Some light reading at a new Taichung bookshop followed by a tasting session at a Tokyo winery.
Perhaps you shouldn’t judge a bookshop by its façade but the row of green pots outside ArtQpie Library in Taichung’s west district is as inviting as any beautifully designed dust cover. The shop is the brainchild of Argi Chang, who came up with this space for sharing rare books with friends after completing his English literature studies in the city.
Since 2009 the shop has moved three times but this isn’t mere bad luck: it’s part of his mission for the business. Chang intentionally picks locations that are soon to be redeveloped in an effort to raise awareness of the effects of urban change or, as he puts it, “the pros and cons of replacing old buildings with glossy new ones”. The name ArtQpie is a play on the word “occupy” and the sense of settling in a space for a limited time.
Chang has published 13 books over the past four years and founded the independent magazine Let’s Zine, which focuses on social issues. But the bookshop is his true passion: “We want to make our space cosier and our shopfront greener to let people feel more comfortable in this neighbourhood.”
Tokyo Winery was the first vineyard to set up in Japan’s capital. Agricultural graduate Miwa Echigoya founded the business in 2014 after working at the city’s Ota vegetable market. “I discovered that Tokyo has a lot of produce and I met many farmers,” she says. That’s when the idea struck her. After learning about winemaking at a vineyard in Yamanashi prefecture, she opened her own in the Tokyo suburb of Nerima. Last year she produced 10,000 bottles of wine.
Today about 200 people support Echigoya’s business. They each invest ¥10,000 (€85) a year in exchange for wine and vegetables. “Financially, perhaps I give more than I receive,” she says. “But it is important to keep spreading the word and increasing the number of supporters so I can continue.” On weekends you can find her serving her rich red wine at the café adjacent to the winery.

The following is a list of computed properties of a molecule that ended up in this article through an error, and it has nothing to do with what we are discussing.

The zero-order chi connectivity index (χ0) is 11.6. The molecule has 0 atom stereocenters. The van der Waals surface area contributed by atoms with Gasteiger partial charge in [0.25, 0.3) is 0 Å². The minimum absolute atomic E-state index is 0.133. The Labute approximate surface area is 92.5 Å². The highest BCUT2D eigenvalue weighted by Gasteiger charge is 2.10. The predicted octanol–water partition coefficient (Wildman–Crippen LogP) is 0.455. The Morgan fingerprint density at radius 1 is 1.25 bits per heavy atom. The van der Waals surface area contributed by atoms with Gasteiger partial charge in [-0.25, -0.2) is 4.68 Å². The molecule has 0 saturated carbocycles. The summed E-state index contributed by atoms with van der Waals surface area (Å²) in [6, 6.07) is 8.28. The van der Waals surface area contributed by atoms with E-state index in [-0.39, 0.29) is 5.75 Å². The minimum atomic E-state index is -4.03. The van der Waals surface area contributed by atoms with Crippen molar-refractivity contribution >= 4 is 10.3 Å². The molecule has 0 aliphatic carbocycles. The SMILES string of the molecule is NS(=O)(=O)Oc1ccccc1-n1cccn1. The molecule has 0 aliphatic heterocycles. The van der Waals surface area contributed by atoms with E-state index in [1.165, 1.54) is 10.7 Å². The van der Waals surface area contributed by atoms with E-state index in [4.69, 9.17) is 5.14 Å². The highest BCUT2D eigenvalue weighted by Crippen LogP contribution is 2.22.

Fedonas Fedonos, the new mayor of Paphos in Cyprus, has started pushing through a raft of new infrastructure projects to get the town ready for business by the time it’s made Europe’s Capital of Culture in 2017. This much-needed rejuvenation is bound to attract entrepreneurs to the island, including Andrew Pyne, who launched new airline Cobalt in 2015 to fill the void left by the bankrupt national carrier Cyprus Airways. “We want to keep Cyprus connected all year round and build a new tourism season,” says Pyne, whose airline offers low-cost routes across Europe and plans future long-haul flights to help the island flourish once more.
Adora Cheung and Sam Altman from Y Combinator – a seed-funding platform for start-ups – are designing the perfect city to house the expected global influx of 2.5 billion urban-dwellers from rural areas by 2050.
Michael Burtov is a US-based entrepreneur and the inventor of a wheel that turns a regular bicycle into an electric-powered one. The GeoOrbital wheel costs $950 (€870) and can be installed on virtually any bike in under a minute using no tools.
How did you start out?
Launching GeoOrbital two years ago was a risk; I left my own company to pursue this idea. It took six months to build the first prototype in my kitchen. After that I met some great people, including our CTO, who took the design and made it more practical.
You broke records on Kickstarter. Are you encouraged by how quickly you raised the funding?
It’s a huge validation of our product and our team. Being a start-up means entering an untested market. Our electric wheel resonates with people. We met our funding goal within an hour and we’ve had 1,500 pre-orders through Kickstarter. We’re currently making a first batch of 2,000 to be delivered in November.
What makes a good start-up?
Having a team that believes in you and your product is a good sign. How big is your idea? How much does your idea change things? If it changes things quite a bit and chimes with what people want it means your business will succeed.